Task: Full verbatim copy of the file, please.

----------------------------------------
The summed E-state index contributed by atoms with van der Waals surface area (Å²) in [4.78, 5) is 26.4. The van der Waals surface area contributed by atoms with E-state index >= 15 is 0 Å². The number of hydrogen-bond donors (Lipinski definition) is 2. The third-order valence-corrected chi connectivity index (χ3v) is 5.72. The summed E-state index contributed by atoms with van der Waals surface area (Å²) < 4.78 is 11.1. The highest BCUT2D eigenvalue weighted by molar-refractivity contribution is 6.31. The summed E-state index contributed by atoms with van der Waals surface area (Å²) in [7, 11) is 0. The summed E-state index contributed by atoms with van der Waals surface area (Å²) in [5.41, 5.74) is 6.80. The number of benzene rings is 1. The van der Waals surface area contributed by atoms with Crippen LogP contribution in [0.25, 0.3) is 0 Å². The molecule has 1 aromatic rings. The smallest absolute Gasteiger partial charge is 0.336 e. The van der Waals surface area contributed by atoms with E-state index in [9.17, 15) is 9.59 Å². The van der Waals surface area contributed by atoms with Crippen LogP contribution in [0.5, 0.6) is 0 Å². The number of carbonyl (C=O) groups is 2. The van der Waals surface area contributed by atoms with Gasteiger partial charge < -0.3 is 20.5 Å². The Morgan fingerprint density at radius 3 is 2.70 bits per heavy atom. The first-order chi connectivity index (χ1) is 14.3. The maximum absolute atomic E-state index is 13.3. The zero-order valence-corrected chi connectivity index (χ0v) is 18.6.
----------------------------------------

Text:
The summed E-state index contributed by atoms with van der Waals surface area (Å²) in [4.78, 5) is 26.4. The van der Waals surface area contributed by atoms with E-state index >= 15 is 0 Å². The number of hydrogen-bond donors (Lipinski definition) is 2. The third-order valence-corrected chi connectivity index (χ3v) is 5.72. The summed E-state index contributed by atoms with van der Waals surface area (Å²) < 4.78 is 11.1. The highest BCUT2D eigenvalue weighted by molar-refractivity contribution is 6.31. The summed E-state index contributed by atoms with van der Waals surface area (Å²) in [7, 11) is 0. The summed E-state index contributed by atoms with van der Waals surface area (Å²) in [5.41, 5.74) is 6.80. The number of benzene rings is 1. The van der Waals surface area contributed by atoms with Crippen LogP contribution in [0.25, 0.3) is 0 Å². The molecule has 1 aromatic rings. The smallest absolute Gasteiger partial charge is 0.336 e. The van der Waals surface area contributed by atoms with E-state index in [9.17, 15) is 9.59 Å². The van der Waals surface area contributed by atoms with Crippen LogP contribution in [0.5, 0.6) is 0 Å². The number of carbonyl (C=O) groups is 2. The van der Waals surface area contributed by atoms with Gasteiger partial charge < -0.3 is 20.5 Å². The Morgan fingerprint density at radius 3 is 2.70 bits per heavy atom. The first-order chi connectivity index (χ1) is 14.3. The maximum absolute atomic E-state index is 13.3. The zero-order valence-corrected chi connectivity index (χ0v) is 18.6.